Needle-Moving AI Research Trains Surgical Robots in Simulation

Needle-Moving AI Research Trains Surgical Robots in Simulation

A collaboration between NVIDIA and academic researchers is prepping robots for surgery.

ORBIT-Surgical — developed by researchers from the University of Toronto, UC Berkeley, ETH Zurich, Georgia Tech and NVIDIA — is a simulation framework to train robots that could augment the skills of surgical teams while reducing surgeons’ cognitive load.

It supports more than a dozen maneuvers inspired by the training curriculum for laparoscopic procedures, aka minimally invasive surgery, such as grasping small objects like needles, passing them from one arm to another and placing them with high precision.

The physics-based framework was built using NVIDIA Isaac Sim, a robotics simulation platform for designing, training and testing AI-based robots. The researchers trained reinforcement learning and imitation learning algorithms on NVIDIA GPUs and used NVIDIA Omniverse, a platform for developing and deploying advanced 3D applications and pipelines based on Universal Scene Description (OpenUSD), to enable photorealistic rendering.

Using the community-supported da Vinci Research Kit, provided by the Intuitive Foundation, a nonprofit supported by robotic surgery leader Intuitive Surgical, the ORBIT-Surgical research team demonstrated how training a digital twin in simulation transfers to a physical robot in a lab environment in the video below.

ORBIT-Surgical will be presented Thursday at ICRA, the IEEE International Conference on Robotics and Automation, taking place this week in Yokohama, Japan. The open-source code package is now available on GitHub.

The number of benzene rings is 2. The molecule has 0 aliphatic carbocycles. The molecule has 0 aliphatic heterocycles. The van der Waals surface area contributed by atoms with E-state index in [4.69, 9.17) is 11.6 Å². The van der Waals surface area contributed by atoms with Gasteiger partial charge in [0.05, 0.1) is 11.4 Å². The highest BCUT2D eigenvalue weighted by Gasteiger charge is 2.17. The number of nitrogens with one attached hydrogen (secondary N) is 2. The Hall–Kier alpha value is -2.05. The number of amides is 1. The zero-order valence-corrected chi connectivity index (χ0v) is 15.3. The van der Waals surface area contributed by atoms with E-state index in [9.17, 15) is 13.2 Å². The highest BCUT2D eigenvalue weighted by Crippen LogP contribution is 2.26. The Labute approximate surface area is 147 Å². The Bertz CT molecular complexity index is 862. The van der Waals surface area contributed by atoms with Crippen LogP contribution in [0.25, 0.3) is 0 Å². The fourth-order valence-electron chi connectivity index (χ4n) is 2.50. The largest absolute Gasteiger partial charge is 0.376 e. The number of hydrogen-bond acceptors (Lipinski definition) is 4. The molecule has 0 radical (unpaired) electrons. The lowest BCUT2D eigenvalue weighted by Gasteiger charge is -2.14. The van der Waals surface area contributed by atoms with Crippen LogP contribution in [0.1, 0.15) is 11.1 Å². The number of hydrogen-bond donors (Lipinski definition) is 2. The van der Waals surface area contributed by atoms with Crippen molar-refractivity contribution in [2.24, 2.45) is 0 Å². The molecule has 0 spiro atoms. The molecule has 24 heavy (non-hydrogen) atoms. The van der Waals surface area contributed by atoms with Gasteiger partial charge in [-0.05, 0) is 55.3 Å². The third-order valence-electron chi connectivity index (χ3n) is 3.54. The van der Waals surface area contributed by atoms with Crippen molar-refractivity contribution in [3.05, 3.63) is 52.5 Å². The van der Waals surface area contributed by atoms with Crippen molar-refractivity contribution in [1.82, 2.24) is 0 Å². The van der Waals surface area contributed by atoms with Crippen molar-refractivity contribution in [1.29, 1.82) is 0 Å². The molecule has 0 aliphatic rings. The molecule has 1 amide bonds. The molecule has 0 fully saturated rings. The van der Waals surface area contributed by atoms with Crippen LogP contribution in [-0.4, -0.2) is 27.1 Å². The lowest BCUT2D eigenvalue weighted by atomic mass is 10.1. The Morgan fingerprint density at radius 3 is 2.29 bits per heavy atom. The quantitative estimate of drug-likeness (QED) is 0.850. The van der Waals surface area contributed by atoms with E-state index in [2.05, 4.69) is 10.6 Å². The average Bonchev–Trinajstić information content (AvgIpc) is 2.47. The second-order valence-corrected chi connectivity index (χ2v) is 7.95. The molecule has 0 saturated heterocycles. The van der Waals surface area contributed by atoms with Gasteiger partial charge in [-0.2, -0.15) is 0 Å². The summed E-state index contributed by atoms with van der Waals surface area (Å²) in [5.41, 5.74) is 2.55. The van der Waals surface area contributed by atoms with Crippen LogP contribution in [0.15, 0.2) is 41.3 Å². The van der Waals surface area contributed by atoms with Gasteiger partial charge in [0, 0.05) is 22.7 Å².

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ORBIT-Surgical is based on Isaac Orbit, a modular framework for robot learning built on Isaac Sim. Orbit includes support for various libraries for reinforcement learning and imitation learning, where AI agents are trained to mimic ground-truth expert examples.

The surgical framework enables developers to train robots like the da Vinci Research Kit robot, or dVRK, to manipulate both rigid and soft objects using reinforcement learning and imitation learning frameworks running on NVIDIA RTX GPUs.

ORBIT-Surgical introduces more than a dozen benchmark tasks for surgical training, including one-handed tasks such as picking up a piece of gauze, inserting a shunt into a blood vessel or lifting a suture needle to a specific position. It also includes two-handed tasks, like handing a needle from one arm to another, passing a threaded needle through a ring pole and reaching two arms to specific positions while avoiding obstacles.

One of ORBIT-Surgical’s benchmark tests is inserting a shunt — shown on left with a real-world robot and on right in simulation.

By developing a surgical simulator that takes advantage of GPU acceleration and parallelization, the team is able to boost robot learning speed by an order of magnitude compared to existing surgical frameworks. They found that the robot digital twin could be trained to complete tasks like inserting a shunt and lifting a suture needle in under two hours on a single NVIDIA RTX GPU.

With the visual realism enabled by rendering in Omniverse, ORBIT-Surgical also allows researchers to generate high-fidelity synthetic data, which could help train AI models for perception tasks such as segmenting surgical tools in real-world videos captured in the operating room.

A proof of concept by the team showed that combining simulation and real data significantly improved the accuracy of an AI model to segment surgical needles from images — helping reduce the need for large, expensive real-world datasets for training such models.

Read the paper behind ORBIT-Surgical, and learn more about NVIDIA-authored papers at ICRA.

​A collaboration between NVIDIA and academic researchers is prepping robots for surgery. ORBIT-Surgical — developed by researchers from the University of Toronto, UC Berkeley, ETH Zurich, Georgia Tech and NVIDIA — is a simulation framework to train robots that could augment the skills of surgical teams while reducing surgeons’ cognitive load. It supports more than
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